@madpilot makes

Garage Door Opener – How can I make this garage door opener secure?

One of the design goals for this project was a secure system – this device can open my garage, and I don’t really want just any person to be able to do that!

Disclaimer: I’m not a security expert! If you find holes in my logic, please let me know!

The most obvious way to interface with the controller was to setup some sort of server that a controller (eg an iPhone app) talks to. The problem with this is that an open network port is an attack vector – if a good guy can connect to a network port, so can a bad guy. While I could set up a username or password, having a port open potentially means buffer overflows, and since I’m not really a C/C++ guy this a big problem for me – I mean a lot of really smart people avoid writing servers in C…

After some research, I found this paper (PDF) talking about the use of the publish/subscriber pattern (AKA pub/sub), where a device connects to as server and subscribes to event notifications. This means there is no port open on the device, so even if an attacker found it’s IP address, there is no way for them to connect to it. It seems MQTT is the IOT pub/sub system of choice (it drives a lot of public IOT platforms).

This of course is not without other issues (not exhaustive – please suggest more if you can think of others):

  1. Problem: If an attacker got on the network, they could just connect to the MQTT server and send a “open” command.

    Solution: Access control lists (ACL): Only allow certain MQTT clients send certain commands. We would need some way for the server to verify who the client is…

  2. Problem: What if an attacker managed to spoof the IP or MAC address (perhaps through ARP poisoning) they could become a legitimate MQTT server, allowing them to send an open command.

    Solution: Verify the identity of the server. TLS certificates can help with that. Using a certificate signed by a custom Certificate Authority (CA) means we can guarantee the server is who it says it is. This also fixes the client verification problem from point 1.

After a quick search, I found the mosquitto project – an open source MQTT server which looked pretty easy to setup, supports ACLs and TLS.

Docker all the things

I decided to set it up a test environment using docker, as it makes dependency management much easier, and also makes the setup scriptable, so when it comes time to deploy to “production” I know exactly what I need to do.

You can clone my git repository to get started (I’ve tagged each of the steps so you can play at home – we’ll start with mqtt-1):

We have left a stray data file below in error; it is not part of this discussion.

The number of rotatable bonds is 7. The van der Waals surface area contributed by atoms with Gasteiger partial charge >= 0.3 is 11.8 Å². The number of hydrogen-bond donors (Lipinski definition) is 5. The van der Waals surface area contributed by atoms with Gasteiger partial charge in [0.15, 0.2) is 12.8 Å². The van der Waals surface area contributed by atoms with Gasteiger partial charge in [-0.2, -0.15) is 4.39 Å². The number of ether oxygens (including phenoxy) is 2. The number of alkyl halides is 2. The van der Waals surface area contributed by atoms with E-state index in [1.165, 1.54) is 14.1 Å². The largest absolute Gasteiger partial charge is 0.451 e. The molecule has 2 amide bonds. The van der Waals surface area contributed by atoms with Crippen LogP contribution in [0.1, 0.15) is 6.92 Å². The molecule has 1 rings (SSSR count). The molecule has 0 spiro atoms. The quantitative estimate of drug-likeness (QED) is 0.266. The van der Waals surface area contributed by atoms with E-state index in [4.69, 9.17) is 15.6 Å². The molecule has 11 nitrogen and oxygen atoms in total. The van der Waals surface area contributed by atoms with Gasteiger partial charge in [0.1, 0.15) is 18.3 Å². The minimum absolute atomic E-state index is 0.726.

git clone https://github.com/madpilot/home-automation
cd home-automation
git checkout -b mqtt-1 mqtt-1
docker-compose build
docker-compose up

Congratulations! You now have a working MQTT server running on port 1883. Because it hasn’t configured it yet, the server has no authentication or authorisation – that’s fine for the moment – let’s get the baseline working, then we can add the security layers later.The easiest way to test the server is to use the mosquitto command line client. I’ve included these as part of the docker-compose cluster – in fact, when you ran docker-compose, a subscriber was automatically created (subscribed to the “test” channel) and publisher publishes the first message.

Look through the output on the screen. If you see:

mosquitto-subscriber_1  | Hello World

Everything has worked!You can try it out yourself – run the following commandm*:

docker-compose run mosquitto-publisher -t "test" -m "Hello again"

And you should see

mosquitto-subscriber_1  | Hello again

* I’ve been a bit tricky by using a docker entry point to hide away the full command to make sending messages much easier. The full command that gets called is

mosquitto_pub -h mosquitto -t test -m "Hello again"

Which tells mosquitto_pub to connect to the server with a host name of mosquitto (Which is set by docker), publish to the “test” channel, and send the message “Hello again”.Now that we have a working MQTT server and a way of testing things, we can start looking at the Arduino side of things.

Garage Door Opener – Setting up the Arduino IDE for the ESP8266

Thankfully, setting up the Arduino IDE to program the ESP8266 this bit was way easier than I thought – the team behind the Arduino library have done a pretty awesome job. I’m not going to duplicate the steps here – the Github page does a great job of explaining it.

Now you should be able to pick the “Generic ESP8266 Module” from the board list. I had to make a guess at the settings, as I had no idea what type I had – the defaults were fine in my case.

Don’t forget to select the right port after you have plugged in the FTDI cable (Tools > Port) – on my Ubuntu machine it switches between /dev/ttyUSB0 and /dev/ttyUSB1 every time I plugged it in, so if you can’t upload code – check that the port hasn’t changed.